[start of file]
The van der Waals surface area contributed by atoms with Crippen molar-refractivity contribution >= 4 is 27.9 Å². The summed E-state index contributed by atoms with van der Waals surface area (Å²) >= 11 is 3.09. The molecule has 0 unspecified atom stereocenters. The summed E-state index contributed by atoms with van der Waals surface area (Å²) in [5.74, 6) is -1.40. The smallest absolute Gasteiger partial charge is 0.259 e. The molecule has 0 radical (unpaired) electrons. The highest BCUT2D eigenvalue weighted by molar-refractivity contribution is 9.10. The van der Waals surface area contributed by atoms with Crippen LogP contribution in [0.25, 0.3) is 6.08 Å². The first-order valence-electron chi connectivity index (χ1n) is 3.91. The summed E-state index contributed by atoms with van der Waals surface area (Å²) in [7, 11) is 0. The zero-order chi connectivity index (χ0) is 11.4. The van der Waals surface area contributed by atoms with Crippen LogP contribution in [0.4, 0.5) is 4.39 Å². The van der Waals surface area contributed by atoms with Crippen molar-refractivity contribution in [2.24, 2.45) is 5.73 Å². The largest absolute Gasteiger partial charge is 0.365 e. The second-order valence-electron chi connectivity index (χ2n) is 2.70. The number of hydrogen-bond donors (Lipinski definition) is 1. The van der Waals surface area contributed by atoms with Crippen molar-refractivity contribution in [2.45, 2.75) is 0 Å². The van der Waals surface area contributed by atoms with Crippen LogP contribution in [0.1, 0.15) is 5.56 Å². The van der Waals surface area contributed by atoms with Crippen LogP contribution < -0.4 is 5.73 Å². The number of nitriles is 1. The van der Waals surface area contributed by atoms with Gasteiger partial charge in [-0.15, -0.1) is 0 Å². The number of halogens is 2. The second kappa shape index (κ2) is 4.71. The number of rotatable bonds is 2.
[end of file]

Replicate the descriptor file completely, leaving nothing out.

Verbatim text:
The van der Waals surface area contributed by atoms with Crippen molar-refractivity contribution >= 4 is 27.9 Å². The summed E-state index contributed by atoms with van der Waals surface area (Å²) >= 11 is 3.09. The molecule has 0 unspecified atom stereocenters. The summed E-state index contributed by atoms with van der Waals surface area (Å²) in [5.74, 6) is -1.40. The smallest absolute Gasteiger partial charge is 0.259 e. The molecule has 0 radical (unpaired) electrons. The highest BCUT2D eigenvalue weighted by molar-refractivity contribution is 9.10. The van der Waals surface area contributed by atoms with Crippen LogP contribution in [0.25, 0.3) is 6.08 Å². The first-order valence-electron chi connectivity index (χ1n) is 3.91. The summed E-state index contributed by atoms with van der Waals surface area (Å²) in [7, 11) is 0. The zero-order chi connectivity index (χ0) is 11.4. The van der Waals surface area contributed by atoms with Crippen LogP contribution in [0.4, 0.5) is 4.39 Å². The van der Waals surface area contributed by atoms with Crippen molar-refractivity contribution in [2.24, 2.45) is 5.73 Å². The largest absolute Gasteiger partial charge is 0.365 e. The second-order valence-electron chi connectivity index (χ2n) is 2.70. The number of hydrogen-bond donors (Lipinski definition) is 1. The van der Waals surface area contributed by atoms with Crippen molar-refractivity contribution in [2.45, 2.75) is 0 Å². The van der Waals surface area contributed by atoms with Crippen LogP contribution in [0.1, 0.15) is 5.56 Å². The van der Waals surface area contributed by atoms with Crippen LogP contribution < -0.4 is 5.73 Å². The number of nitriles is 1. The van der Waals surface area contributed by atoms with Gasteiger partial charge in [-0.15, -0.1) is 0 Å². The number of halogens is 2. The second kappa shape index (κ2) is 4.71. The number of rotatable bonds is 2.